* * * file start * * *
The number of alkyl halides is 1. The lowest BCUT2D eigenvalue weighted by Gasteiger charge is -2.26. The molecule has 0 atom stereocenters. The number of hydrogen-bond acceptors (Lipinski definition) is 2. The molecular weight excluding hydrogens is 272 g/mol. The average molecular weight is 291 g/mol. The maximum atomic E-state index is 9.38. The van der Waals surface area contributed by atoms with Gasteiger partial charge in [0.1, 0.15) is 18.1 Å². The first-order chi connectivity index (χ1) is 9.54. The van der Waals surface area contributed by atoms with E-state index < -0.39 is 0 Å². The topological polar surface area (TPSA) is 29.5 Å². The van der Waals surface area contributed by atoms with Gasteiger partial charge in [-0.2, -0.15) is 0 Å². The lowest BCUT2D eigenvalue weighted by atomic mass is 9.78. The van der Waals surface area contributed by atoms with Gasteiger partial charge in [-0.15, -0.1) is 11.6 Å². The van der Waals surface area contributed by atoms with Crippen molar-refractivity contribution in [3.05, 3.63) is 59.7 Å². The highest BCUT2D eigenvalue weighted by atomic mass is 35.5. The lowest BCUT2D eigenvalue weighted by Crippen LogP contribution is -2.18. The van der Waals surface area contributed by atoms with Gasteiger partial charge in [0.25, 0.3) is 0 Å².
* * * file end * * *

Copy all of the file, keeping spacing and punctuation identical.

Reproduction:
The number of alkyl halides is 1. The lowest BCUT2D eigenvalue weighted by Gasteiger charge is -2.26. The molecule has 0 atom stereocenters. The number of hydrogen-bond acceptors (Lipinski definition) is 2. The molecular weight excluding hydrogens is 272 g/mol. The average molecular weight is 291 g/mol. The maximum atomic E-state index is 9.38. The van der Waals surface area contributed by atoms with Gasteiger partial charge in [0.1, 0.15) is 18.1 Å². The first-order chi connectivity index (χ1) is 9.54. The van der Waals surface area contributed by atoms with E-state index < -0.39 is 0 Å². The topological polar surface area (TPSA) is 29.5 Å². The van der Waals surface area contributed by atoms with Gasteiger partial charge in [-0.2, -0.15) is 0 Å². The lowest BCUT2D eigenvalue weighted by atomic mass is 9.78. The van der Waals surface area contributed by atoms with Gasteiger partial charge in [-0.15, -0.1) is 11.6 Å². The van der Waals surface area contributed by atoms with Crippen molar-refractivity contribution in [3.05, 3.63) is 59.7 Å². The highest BCUT2D eigenvalue weighted by atomic mass is 35.5. The lowest BCUT2D eigenvalue weighted by Crippen LogP contribution is -2.18. The van der Waals surface area contributed by atoms with Gasteiger partial charge in [0.25, 0.3) is 0 Å².